* 8985: The IRS has indicated that it plans to issue a new form titled “Pass-Through Statement.”

* 8997: In addition to Forms 8949 and 8996 with respect to Qualified Opportunity Zones, Form 8997 will be used as a report of initial and annual changes to Qualified Opportunity Fund investments.
9. Inflation adjustments
As is the case every year, a number of tax provisions are subject to inflation adjustments from the prior year. There are also a few provisions that had new amounts under the Tax Cuts and Jobs Act, such as Code Sec. 179 expensing and Alternative Minimum Tax exemption amounts, where the inflation adjustments start for the first time in 2019.
10. Form W-4
Form W-4 for 2020 draft
After pulling back from a major revision to Form W-4 for 2019, the IRS is once again trying for a major revision to the form for 2020, hoping that the lead time is enough for payroll processors to adjust.

There were a number of complaints about underwithholding for 2018 resulting in additional taxpayers owing tax who were accustomed to receiving refunds. The draft form, which the IRS hopes to finalize by the end of the summer of 2019, eliminates the concept of allowances since allowances were tied to the personal exemption, which has been eliminated. The IRS has stated that use of the new form by current employees is encouraged but not required.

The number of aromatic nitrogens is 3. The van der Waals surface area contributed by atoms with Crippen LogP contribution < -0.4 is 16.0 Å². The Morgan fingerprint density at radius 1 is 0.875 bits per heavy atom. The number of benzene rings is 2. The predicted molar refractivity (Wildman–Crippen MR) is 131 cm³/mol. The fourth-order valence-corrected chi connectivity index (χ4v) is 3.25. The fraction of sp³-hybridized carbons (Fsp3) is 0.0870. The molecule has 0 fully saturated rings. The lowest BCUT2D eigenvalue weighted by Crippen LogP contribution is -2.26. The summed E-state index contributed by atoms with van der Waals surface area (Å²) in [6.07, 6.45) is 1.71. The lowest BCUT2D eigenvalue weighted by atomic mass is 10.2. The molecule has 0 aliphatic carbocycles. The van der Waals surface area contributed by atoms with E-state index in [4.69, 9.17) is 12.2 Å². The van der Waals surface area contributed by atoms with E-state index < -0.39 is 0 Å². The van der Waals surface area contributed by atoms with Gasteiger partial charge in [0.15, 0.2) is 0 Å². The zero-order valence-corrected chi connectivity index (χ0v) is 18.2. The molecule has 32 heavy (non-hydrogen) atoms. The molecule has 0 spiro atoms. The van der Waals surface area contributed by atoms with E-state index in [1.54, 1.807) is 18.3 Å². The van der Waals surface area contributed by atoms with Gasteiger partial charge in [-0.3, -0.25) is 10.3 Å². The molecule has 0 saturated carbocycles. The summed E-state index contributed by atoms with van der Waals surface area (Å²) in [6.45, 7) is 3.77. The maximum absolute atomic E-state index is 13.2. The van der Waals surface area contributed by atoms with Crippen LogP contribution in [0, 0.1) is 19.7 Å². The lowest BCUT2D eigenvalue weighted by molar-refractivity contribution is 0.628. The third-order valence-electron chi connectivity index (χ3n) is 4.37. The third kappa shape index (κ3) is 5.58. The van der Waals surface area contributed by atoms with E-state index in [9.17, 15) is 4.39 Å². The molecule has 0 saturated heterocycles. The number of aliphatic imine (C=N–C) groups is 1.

Summary
Tax preparers should find fewer problems during the 2019 tax return filing season than they may have experienced for 2018 tax returns. The new issues that came up for 2018 returns will generally still be there for 2019, but hopefully additional guidance on problem areas will help address those issues.

We still must stay tuned for additional action by Congress on expired provisions, technical corrections, and a few other tax bills trying to work their way through as well, but it is at least helpful to remind clients of those changes that we do know about coming for 2019 tax returns.